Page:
Mentoring Matters: The Great That I Am

About the Writer: Ebony Martin is a senior at the College of William & Mary. She is an Africana Studies major concentrating in African-American Studies. On campus, Ebony is involved in SPAN and serves as a research fellow for WMSURE. Ebony works in the Office of First Year Experience in undergraduate belonging and peer mentorship.

In response to the quote, “A mentor is someone who sees more talent and ability within you, than you see in yourself, and helps bring it out of you.”- Bob Proctor

I think this quote is amazing and I think it embodies everything that a mentor should be for you. I have been mentored and I have been a mentor and I know for a fact that had my mentor not seen more in me than I did in myself that I would not be where I am today. I was pushed exhaustingly, I was given all the tools that I needed to be successful, but I was also encouraged. I was told, “I needed to stay out of my own way; that I needed to stop letting my own limitations hold me back from the great that I am.”
Even more than all of these things, I was supported. I was watched over, all of my events were attended when it could be done, all of my accomplishments, both big and small were magnified. I was given the confidence that I always wanted and needed. I feel like to be a mentor, you and your mentee have decided together that something in you has inspired them to want your guidance in one or more aspects of life.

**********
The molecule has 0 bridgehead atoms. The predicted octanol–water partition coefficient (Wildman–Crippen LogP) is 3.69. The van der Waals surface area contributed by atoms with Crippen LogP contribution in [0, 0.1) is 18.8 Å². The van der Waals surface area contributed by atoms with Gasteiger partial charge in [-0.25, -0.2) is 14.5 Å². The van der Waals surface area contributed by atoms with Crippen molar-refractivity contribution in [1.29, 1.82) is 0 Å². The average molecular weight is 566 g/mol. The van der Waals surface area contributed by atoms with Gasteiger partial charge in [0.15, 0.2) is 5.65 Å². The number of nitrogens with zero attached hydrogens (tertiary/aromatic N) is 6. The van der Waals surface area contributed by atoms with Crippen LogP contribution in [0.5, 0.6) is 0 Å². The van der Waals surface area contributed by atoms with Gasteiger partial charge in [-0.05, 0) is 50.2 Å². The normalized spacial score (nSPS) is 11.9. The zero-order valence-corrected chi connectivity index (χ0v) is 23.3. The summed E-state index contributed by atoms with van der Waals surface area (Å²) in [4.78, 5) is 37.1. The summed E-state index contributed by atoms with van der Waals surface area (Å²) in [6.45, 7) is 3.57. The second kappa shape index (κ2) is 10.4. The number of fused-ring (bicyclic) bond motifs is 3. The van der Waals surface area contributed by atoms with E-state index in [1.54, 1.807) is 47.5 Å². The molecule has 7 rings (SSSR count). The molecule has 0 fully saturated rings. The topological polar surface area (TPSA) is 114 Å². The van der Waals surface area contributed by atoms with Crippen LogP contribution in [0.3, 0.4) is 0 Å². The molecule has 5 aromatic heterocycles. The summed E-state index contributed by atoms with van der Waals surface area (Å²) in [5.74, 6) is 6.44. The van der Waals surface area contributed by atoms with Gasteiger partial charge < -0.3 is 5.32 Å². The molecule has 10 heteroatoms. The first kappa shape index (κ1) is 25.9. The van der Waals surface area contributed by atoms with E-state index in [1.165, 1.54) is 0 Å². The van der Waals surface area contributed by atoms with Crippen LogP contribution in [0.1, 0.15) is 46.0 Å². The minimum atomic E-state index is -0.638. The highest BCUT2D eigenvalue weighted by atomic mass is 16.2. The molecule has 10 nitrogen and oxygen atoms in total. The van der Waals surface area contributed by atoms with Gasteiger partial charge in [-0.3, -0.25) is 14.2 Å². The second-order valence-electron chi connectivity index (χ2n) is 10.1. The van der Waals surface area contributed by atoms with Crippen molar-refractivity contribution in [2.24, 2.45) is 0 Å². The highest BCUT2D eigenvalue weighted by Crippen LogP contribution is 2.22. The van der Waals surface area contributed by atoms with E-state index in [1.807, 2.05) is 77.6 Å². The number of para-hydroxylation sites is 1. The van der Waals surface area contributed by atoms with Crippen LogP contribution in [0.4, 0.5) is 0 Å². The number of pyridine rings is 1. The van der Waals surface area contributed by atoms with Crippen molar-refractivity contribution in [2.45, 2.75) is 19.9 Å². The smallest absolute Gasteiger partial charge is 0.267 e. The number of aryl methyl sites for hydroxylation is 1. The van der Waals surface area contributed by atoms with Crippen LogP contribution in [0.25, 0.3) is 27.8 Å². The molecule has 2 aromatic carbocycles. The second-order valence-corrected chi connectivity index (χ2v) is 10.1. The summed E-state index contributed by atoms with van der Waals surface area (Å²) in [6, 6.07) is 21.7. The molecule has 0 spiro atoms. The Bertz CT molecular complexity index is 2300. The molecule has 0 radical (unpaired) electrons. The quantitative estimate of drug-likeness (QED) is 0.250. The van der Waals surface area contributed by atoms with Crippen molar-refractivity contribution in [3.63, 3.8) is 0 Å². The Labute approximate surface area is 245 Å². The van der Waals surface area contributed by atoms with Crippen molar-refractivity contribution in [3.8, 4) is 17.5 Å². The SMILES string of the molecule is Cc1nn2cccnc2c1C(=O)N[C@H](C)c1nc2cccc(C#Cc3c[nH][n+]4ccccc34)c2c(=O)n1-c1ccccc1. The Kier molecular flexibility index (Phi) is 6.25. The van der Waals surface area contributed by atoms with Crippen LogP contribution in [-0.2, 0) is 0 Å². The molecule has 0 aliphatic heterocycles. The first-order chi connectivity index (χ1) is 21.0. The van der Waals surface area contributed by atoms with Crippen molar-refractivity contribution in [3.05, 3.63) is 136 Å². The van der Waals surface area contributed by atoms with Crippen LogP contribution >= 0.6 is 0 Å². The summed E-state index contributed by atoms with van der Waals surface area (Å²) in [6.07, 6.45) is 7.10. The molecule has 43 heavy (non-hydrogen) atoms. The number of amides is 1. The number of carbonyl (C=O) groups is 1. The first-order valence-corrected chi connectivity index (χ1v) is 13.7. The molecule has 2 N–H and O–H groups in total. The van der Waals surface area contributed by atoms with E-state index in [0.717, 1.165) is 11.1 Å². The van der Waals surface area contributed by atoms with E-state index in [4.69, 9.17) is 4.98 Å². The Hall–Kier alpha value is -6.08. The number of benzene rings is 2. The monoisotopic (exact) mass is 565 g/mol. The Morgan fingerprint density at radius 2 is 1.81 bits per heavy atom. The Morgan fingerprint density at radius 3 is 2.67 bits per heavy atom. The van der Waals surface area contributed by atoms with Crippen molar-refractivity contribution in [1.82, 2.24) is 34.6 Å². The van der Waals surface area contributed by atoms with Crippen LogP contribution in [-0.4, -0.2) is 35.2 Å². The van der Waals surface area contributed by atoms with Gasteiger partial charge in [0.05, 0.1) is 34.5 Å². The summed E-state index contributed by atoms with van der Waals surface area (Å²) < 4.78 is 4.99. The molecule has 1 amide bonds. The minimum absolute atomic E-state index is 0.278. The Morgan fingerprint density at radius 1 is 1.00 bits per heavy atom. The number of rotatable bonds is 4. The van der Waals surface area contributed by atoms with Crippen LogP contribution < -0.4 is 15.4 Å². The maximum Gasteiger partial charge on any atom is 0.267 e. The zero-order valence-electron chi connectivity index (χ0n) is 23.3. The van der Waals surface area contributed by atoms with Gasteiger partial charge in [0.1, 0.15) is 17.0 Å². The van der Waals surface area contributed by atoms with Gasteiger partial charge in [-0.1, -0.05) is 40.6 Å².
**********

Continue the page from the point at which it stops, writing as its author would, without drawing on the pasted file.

After making that decision you and your mentee create a relationship that is built intentionally to help you navigate through those places that you feel they have obtained some sort of mastery. That is not to say that your mentor is all-knowing, but they have a great wealth of knowledge on the topic and some does and do nots from their own experiences, so at least your mistakes, if any can be different from the ones that they have made. You establish a relationship built on trust and reliability believing that this person wants to be by your side to help you to enhance the qualities that you already have even if you did not know that you had them.

This blog serves as a part of the Office of Student Leadership Development’s celebration of National Mentoring Month in our “Mentoring Matters” campaign.